A press release from Making Colorado Great, the third party group responsible for taking the hard shots at GOP gubernatorial nominee Bob Beauprez this year, announces a new ad with a six-figure media buy focusing on Beauprez's record as a wealthy banker:
Making Colorado Great today released a new television ad “Meet,” highlighting how Beauprez rigged the system for big money special interests. Beauprez owned a $400 million bank but while in Congress voted to make it easier for banks like his to get away with risky practices, which were a major factor in the economic recession.
“Coloradans are still hurting from the recession that was significantly fueled by a lack of regulation of our banking system. The simple fact is that in Congress, Bob Beauprez voted to reduce regulations on banks — new rules that made it easier for banks to foreclose homes, which helped lead to the financial crisis,” said Michael Huttner, spokesperson for Making Colorado Great. “In Congress, Beauprez repeatedly fought for the wealthiest and the well-connected, preventing hard working Colorado families from getting their fair shot at success. Beauprez will try to use the double-talk he mastered as a Washington politician to hide his record but Coloradans know he can’t be trusted him with Colorado’s economy.”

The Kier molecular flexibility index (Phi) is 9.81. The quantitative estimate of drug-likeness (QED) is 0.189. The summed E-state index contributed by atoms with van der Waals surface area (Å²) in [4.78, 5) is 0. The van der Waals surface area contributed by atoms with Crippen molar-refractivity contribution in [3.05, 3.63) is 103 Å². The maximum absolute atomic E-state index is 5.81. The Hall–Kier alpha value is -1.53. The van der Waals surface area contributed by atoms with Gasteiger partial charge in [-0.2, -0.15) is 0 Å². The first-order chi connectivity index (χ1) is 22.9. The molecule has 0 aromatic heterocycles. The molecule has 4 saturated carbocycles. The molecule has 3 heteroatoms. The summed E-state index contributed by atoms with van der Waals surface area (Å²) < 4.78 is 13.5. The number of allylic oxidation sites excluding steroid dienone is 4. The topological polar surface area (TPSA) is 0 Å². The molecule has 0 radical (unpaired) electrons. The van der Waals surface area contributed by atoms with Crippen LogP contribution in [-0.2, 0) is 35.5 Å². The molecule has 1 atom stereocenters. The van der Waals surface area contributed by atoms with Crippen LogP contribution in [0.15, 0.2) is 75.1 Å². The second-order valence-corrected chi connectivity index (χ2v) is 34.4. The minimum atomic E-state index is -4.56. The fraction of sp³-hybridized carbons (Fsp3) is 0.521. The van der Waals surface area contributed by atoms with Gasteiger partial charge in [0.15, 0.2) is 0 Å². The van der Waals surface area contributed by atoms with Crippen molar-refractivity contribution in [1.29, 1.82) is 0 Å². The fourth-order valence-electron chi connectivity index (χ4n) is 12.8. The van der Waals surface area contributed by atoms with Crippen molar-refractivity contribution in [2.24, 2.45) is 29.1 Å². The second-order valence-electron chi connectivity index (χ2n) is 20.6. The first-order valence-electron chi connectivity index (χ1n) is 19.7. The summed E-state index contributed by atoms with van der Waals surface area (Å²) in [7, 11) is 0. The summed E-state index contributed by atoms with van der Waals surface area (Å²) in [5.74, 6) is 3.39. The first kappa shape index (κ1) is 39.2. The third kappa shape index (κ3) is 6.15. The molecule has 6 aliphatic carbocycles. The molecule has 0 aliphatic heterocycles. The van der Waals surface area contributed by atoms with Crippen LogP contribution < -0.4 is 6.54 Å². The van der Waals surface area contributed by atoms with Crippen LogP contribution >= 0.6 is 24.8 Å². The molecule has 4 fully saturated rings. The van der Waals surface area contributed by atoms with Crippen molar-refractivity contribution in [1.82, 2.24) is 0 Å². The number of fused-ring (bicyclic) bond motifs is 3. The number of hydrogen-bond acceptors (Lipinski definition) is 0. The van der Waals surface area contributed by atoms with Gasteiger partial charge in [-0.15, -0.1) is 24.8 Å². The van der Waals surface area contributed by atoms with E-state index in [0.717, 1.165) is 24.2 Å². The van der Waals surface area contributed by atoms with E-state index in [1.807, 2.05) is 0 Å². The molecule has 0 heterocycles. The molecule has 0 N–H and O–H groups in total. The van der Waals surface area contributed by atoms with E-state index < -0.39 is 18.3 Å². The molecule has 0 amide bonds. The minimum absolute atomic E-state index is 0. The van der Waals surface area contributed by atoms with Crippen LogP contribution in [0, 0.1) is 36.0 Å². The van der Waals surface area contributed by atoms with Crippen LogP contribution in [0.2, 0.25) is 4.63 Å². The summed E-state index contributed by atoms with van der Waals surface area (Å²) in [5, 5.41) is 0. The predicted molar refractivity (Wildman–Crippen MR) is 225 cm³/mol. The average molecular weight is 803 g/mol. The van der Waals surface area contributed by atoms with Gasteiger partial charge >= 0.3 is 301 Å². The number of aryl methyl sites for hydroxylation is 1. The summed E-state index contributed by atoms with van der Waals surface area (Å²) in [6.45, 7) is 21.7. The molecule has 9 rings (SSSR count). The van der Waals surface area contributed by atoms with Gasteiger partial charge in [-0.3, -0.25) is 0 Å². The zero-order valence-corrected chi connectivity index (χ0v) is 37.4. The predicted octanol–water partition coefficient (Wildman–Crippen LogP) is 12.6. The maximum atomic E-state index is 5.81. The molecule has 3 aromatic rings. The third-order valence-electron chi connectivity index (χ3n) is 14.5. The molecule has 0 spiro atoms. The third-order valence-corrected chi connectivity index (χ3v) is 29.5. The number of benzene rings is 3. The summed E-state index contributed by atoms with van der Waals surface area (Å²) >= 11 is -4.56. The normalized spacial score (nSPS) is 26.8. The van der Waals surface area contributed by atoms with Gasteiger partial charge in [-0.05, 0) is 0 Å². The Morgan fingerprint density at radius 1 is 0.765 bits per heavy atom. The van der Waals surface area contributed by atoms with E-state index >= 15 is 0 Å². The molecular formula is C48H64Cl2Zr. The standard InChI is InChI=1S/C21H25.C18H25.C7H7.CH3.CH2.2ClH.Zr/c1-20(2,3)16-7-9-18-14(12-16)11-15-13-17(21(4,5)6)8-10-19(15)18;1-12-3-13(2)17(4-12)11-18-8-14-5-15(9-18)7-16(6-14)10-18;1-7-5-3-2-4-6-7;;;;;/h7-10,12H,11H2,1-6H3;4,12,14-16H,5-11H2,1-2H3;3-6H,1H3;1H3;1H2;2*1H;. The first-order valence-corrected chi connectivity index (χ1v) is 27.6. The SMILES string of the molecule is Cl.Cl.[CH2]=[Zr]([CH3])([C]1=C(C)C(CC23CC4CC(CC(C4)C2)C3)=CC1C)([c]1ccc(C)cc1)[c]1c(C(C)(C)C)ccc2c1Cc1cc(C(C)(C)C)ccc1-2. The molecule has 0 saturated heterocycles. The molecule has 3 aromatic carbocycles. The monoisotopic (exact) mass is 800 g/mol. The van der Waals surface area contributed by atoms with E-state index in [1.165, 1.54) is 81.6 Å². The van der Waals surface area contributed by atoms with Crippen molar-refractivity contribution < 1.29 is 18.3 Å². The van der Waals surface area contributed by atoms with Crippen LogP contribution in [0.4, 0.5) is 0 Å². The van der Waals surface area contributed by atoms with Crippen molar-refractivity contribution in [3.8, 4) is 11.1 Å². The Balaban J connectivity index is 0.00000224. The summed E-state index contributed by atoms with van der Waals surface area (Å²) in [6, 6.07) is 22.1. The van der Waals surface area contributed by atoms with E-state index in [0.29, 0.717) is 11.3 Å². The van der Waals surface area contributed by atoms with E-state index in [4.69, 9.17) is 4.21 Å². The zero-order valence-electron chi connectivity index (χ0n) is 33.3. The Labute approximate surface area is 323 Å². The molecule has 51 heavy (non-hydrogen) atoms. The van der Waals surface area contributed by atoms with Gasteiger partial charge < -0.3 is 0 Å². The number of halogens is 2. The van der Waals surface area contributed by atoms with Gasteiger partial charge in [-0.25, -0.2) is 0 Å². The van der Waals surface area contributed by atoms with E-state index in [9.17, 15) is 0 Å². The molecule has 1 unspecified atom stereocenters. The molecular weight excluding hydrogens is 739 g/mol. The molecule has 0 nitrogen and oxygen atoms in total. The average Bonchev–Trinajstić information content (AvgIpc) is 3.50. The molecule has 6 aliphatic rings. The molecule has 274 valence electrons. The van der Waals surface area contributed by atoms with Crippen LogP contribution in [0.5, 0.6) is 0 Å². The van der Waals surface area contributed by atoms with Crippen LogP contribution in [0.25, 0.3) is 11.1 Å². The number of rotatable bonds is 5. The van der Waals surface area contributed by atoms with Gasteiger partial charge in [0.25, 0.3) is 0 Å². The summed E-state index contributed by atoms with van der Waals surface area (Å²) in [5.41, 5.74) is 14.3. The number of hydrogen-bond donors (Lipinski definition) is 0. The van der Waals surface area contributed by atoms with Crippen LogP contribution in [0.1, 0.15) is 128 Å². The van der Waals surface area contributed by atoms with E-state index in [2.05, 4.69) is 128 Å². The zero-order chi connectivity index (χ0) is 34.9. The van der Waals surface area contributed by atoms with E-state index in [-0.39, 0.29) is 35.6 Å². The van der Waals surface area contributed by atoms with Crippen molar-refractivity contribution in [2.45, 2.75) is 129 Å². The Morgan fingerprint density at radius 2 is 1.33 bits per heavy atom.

The Denver Post's Joey Bunch:
The Denver Post reported in 2006 on the bill Beauprez co-sponsored in 2005 that would have cut regulations, granted tax reductions, limited regulatory audits and exempted community banks from some disclosure reports about lending practices. The Post also reported that the law could have lifted provisions that consumer advocates said protected home borrowers from abusive loans.
“It’s very unseemly for a member of Congress to co-sponsor legislation that would reduce some regulatory requirements for a bank that he has a major financial interest in,” Travis Plunkett, legislative director for the Washington-based Consumer Federation of America, told the Post at the time…
As we've been discussing today, there is a big menu of available issues on which to hit Beauprez. This particular one is interesting to us because it goes after Beauprez's past as a banker, and supporter in Congress of policies that arguably hurt ordinary Americans. That might not have been a problem for Beauprez back in 2006–or maybe it was, he lost so badly to Bill Ritter it's tough to know–but either way, this could be a very potent line of attack in the wake of the Great Recession. You may be aware that the reputation of bankers in general took something of a hit back then, and still hasn't really recovered.
And that's a message even voters who don't know or don't care about Beauprez's craziness may respond to.